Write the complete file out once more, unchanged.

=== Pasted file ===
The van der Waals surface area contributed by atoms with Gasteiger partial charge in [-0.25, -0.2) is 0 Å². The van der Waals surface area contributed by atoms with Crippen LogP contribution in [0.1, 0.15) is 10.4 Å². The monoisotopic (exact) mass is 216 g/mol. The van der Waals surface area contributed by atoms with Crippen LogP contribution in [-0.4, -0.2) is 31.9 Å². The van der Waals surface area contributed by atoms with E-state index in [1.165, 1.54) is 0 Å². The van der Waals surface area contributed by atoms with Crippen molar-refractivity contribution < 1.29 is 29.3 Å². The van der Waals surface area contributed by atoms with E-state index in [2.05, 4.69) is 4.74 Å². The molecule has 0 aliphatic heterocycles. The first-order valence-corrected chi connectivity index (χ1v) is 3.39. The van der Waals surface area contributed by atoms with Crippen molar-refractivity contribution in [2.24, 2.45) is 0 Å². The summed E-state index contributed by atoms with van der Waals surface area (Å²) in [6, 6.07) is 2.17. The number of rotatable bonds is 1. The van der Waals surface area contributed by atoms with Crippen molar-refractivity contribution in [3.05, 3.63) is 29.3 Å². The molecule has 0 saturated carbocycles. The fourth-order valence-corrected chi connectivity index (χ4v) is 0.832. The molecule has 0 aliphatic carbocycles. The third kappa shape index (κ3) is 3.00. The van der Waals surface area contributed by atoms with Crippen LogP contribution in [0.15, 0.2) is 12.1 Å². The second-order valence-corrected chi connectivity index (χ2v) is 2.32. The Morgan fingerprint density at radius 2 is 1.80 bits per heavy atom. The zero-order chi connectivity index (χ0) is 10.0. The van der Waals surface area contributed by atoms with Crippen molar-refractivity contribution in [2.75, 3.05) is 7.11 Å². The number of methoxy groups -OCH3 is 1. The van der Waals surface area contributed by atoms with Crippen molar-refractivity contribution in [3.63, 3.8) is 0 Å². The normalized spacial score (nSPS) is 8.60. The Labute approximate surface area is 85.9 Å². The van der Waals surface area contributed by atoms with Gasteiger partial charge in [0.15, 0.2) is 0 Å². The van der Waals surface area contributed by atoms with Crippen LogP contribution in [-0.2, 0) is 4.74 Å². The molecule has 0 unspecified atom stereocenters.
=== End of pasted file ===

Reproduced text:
The van der Waals surface area contributed by atoms with Gasteiger partial charge in [-0.25, -0.2) is 0 Å². The van der Waals surface area contributed by atoms with Crippen LogP contribution in [0.1, 0.15) is 10.4 Å². The monoisotopic (exact) mass is 216 g/mol. The van der Waals surface area contributed by atoms with Crippen LogP contribution in [-0.4, -0.2) is 31.9 Å². The van der Waals surface area contributed by atoms with E-state index in [1.165, 1.54) is 0 Å². The van der Waals surface area contributed by atoms with Crippen molar-refractivity contribution < 1.29 is 29.3 Å². The van der Waals surface area contributed by atoms with E-state index in [2.05, 4.69) is 4.74 Å². The molecule has 0 aliphatic heterocycles. The first-order valence-corrected chi connectivity index (χ1v) is 3.39. The van der Waals surface area contributed by atoms with Crippen molar-refractivity contribution in [2.24, 2.45) is 0 Å². The summed E-state index contributed by atoms with van der Waals surface area (Å²) in [6, 6.07) is 2.17. The number of rotatable bonds is 1. The van der Waals surface area contributed by atoms with Crippen molar-refractivity contribution in [3.05, 3.63) is 29.3 Å². The molecule has 0 saturated carbocycles. The fourth-order valence-corrected chi connectivity index (χ4v) is 0.832. The molecule has 0 aliphatic carbocycles. The third kappa shape index (κ3) is 3.00. The van der Waals surface area contributed by atoms with Crippen LogP contribution in [0.15, 0.2) is 12.1 Å². The second-order valence-corrected chi connectivity index (χ2v) is 2.32. The Morgan fingerprint density at radius 2 is 1.80 bits per heavy atom. The zero-order chi connectivity index (χ0) is 10.0. The van der Waals surface area contributed by atoms with Crippen molar-refractivity contribution in [2.75, 3.05) is 7.11 Å². The number of methoxy groups -OCH3 is 1. The van der Waals surface area contributed by atoms with Crippen molar-refractivity contribution in [3.63, 3.8) is 0 Å². The normalized spacial score (nSPS) is 8.60. The Labute approximate surface area is 85.9 Å². The van der Waals surface area contributed by atoms with Gasteiger partial charge in [0.15, 0.2) is 0 Å². The van der Waals surface area contributed by atoms with Crippen LogP contribution in [-0.2, 0) is 4.74 Å². The molecule has 0 unspecified atom stereocenters.